- The Network for Health Equity and Development has launched a campaign to regulate trans-fat consumption
- The NHED also warned that the impact of trans-fats could be far more insidious in the COVID-19 climate
- Trans-fat consumption increases the risk of heart attack and death with an estimated 540,000 fatalities globally in 2010
As part of efforts to regulate the consumption of trans-fats, some civil society organizations in Nigeria have launched a series of public service announcement aimed at enlightening the public on the harmful effects of hydrogenated fats.
At a virtual event recently projected from Abuja, the Network for Health Equity and Development (NHED) and Corporate Accountability and Public Participation Africa (CAPPA) unveiled the Public Service Announcements for use by public health groups.
The groups expressed concern on the public health dangers which trans-fat causes, cautioning that the impacts would be far more insidious in the COVID-19 climate unless something is done urgently.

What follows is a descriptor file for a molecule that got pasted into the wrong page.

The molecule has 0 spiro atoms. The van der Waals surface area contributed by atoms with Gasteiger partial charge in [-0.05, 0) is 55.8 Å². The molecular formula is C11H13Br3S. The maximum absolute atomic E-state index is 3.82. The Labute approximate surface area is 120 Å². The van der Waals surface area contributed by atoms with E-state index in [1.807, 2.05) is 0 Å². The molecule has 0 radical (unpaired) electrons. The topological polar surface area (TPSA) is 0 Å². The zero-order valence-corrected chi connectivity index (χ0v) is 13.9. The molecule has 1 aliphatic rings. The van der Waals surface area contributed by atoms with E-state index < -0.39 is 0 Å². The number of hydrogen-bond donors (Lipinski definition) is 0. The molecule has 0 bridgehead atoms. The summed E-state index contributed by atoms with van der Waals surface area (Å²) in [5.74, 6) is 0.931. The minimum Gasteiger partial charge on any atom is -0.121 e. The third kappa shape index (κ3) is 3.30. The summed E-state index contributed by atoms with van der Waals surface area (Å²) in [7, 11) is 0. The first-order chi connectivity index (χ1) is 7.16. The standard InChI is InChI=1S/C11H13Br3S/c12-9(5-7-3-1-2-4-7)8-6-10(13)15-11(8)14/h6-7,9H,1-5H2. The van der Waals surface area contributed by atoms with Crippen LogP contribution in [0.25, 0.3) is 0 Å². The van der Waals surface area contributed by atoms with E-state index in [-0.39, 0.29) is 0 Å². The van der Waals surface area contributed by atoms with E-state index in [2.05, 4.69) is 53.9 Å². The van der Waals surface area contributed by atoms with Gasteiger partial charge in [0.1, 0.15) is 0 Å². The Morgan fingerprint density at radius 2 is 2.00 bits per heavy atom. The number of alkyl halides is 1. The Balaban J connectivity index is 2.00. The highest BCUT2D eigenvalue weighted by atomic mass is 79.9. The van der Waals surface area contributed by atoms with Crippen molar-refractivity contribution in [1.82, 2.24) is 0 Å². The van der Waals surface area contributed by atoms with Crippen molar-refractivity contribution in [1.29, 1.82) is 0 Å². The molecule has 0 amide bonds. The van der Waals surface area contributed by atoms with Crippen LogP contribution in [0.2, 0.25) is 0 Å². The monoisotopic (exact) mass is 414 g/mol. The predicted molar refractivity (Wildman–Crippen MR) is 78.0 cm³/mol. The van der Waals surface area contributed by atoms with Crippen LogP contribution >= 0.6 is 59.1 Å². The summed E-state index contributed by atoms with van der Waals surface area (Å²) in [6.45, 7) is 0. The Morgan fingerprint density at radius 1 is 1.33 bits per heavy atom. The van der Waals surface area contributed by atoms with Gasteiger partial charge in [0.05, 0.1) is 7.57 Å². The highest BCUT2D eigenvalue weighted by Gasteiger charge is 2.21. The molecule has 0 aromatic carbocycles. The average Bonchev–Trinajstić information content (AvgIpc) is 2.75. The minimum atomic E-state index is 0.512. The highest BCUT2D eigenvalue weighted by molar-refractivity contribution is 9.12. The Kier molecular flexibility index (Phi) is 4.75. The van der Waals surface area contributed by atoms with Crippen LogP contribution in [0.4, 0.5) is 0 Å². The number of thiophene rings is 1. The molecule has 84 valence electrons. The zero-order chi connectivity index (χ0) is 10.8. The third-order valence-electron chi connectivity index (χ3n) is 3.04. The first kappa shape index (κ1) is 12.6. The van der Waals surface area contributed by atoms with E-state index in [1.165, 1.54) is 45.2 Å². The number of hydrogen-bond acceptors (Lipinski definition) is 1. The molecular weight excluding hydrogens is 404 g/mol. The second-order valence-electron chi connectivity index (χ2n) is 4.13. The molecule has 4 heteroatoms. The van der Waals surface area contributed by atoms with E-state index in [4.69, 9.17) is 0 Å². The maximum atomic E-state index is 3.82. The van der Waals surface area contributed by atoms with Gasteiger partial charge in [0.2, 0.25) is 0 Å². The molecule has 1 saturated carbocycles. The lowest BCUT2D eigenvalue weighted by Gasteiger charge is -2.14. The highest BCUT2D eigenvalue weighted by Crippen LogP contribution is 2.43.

Speaking during the virtual launch, the Executive Director of CAPPA, Akinbode Oluwafemi, cited research findings which revealed that sustained high trans-fat in the body, leads to increased bad cholesterol, lowered good cholesterol, coronary heart disease, dementia, Alzheimer’s disease and other cognitive diseases.
Oluwafemi added that trans-fat consumption also increases the risk of a heart attack and death with an estimated 540,000 fatalities globally in 2010, according to the latest available data. Of this number, 1,261 were recorded in Nigeria.
Dr Jerome Mafeni, NHED technical adviser on the project for eliminating trans-fats, explained that: "Industrially produced trans-fatty acids are silent killers which very few people know about yet they are present in many of the foods we all love to eat.”
Trans-fats are a form of unsaturated fat associated with a number of negative health effects.
Artificial trans-fat is created during hydrogenation, which converts liquid vegetable oils into semi-solid partially hydrogenated oil. Trans-fat can also be found naturally in meat and dairy.
Meanwhile, some experts have warned that Nigeria should take necessary action to tackle tuberculosis (TB) in the country, noting that it is worse than the coronavirus.
The experts made the comment at the Pre-World TB media briefing in Abuja on Wednesday, March 17.
They called on the Nigerian government to pay serious attention to TB, stressing that it is a more dangerous disease than the dreaded COVID-19.
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